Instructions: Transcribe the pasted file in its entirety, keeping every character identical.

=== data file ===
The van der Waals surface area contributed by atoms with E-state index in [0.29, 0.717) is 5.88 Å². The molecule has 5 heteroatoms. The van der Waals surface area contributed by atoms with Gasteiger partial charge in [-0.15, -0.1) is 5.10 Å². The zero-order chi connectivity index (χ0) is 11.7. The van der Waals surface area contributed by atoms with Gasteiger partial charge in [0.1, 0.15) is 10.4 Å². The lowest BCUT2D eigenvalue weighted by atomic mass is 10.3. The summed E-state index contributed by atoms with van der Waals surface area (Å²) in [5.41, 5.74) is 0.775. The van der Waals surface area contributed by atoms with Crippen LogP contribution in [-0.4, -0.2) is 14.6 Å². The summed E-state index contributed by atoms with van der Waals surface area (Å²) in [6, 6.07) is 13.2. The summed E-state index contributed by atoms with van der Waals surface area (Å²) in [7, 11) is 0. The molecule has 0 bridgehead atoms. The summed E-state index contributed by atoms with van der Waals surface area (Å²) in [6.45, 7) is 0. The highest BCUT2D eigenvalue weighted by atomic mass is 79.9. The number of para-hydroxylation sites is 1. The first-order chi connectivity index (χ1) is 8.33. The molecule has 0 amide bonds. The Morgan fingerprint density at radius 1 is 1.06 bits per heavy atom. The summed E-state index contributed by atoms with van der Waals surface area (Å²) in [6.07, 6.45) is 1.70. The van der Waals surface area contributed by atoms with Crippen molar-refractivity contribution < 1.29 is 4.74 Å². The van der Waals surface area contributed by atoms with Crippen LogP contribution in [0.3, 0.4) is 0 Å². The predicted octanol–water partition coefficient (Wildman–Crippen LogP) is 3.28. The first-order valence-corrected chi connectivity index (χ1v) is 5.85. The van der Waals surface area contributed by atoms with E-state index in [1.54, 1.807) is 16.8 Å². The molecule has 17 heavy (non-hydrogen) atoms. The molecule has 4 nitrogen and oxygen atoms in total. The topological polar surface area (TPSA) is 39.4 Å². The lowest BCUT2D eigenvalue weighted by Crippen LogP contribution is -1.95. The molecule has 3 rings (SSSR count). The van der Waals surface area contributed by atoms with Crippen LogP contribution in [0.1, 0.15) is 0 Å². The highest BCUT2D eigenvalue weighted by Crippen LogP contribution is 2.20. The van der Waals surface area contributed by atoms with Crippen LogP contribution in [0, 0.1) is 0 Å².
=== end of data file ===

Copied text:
The van der Waals surface area contributed by atoms with E-state index in [0.29, 0.717) is 5.88 Å². The molecule has 5 heteroatoms. The van der Waals surface area contributed by atoms with Gasteiger partial charge in [-0.15, -0.1) is 5.10 Å². The zero-order chi connectivity index (χ0) is 11.7. The van der Waals surface area contributed by atoms with Gasteiger partial charge in [0.1, 0.15) is 10.4 Å². The lowest BCUT2D eigenvalue weighted by atomic mass is 10.3. The summed E-state index contributed by atoms with van der Waals surface area (Å²) in [5.41, 5.74) is 0.775. The van der Waals surface area contributed by atoms with Crippen LogP contribution in [-0.4, -0.2) is 14.6 Å². The summed E-state index contributed by atoms with van der Waals surface area (Å²) in [6, 6.07) is 13.2. The summed E-state index contributed by atoms with van der Waals surface area (Å²) in [7, 11) is 0. The molecule has 0 bridgehead atoms. The summed E-state index contributed by atoms with van der Waals surface area (Å²) in [6.45, 7) is 0. The highest BCUT2D eigenvalue weighted by atomic mass is 79.9. The number of para-hydroxylation sites is 1. The first-order chi connectivity index (χ1) is 8.33. The molecule has 0 amide bonds. The Morgan fingerprint density at radius 1 is 1.06 bits per heavy atom. The summed E-state index contributed by atoms with van der Waals surface area (Å²) in [6.07, 6.45) is 1.70. The van der Waals surface area contributed by atoms with Crippen molar-refractivity contribution < 1.29 is 4.74 Å². The van der Waals surface area contributed by atoms with Crippen LogP contribution in [0.3, 0.4) is 0 Å². The predicted octanol–water partition coefficient (Wildman–Crippen LogP) is 3.28. The first-order valence-corrected chi connectivity index (χ1v) is 5.85. The van der Waals surface area contributed by atoms with E-state index in [1.54, 1.807) is 16.8 Å². The molecule has 17 heavy (non-hydrogen) atoms. The molecule has 4 nitrogen and oxygen atoms in total. The topological polar surface area (TPSA) is 39.4 Å². The lowest BCUT2D eigenvalue weighted by Crippen LogP contribution is -1.95. The molecule has 3 rings (SSSR count). The van der Waals surface area contributed by atoms with Crippen LogP contribution in [0.1, 0.15) is 0 Å². The highest BCUT2D eigenvalue weighted by Crippen LogP contribution is 2.20. The van der Waals surface area contributed by atoms with Crippen LogP contribution in [0, 0.1) is 0 Å².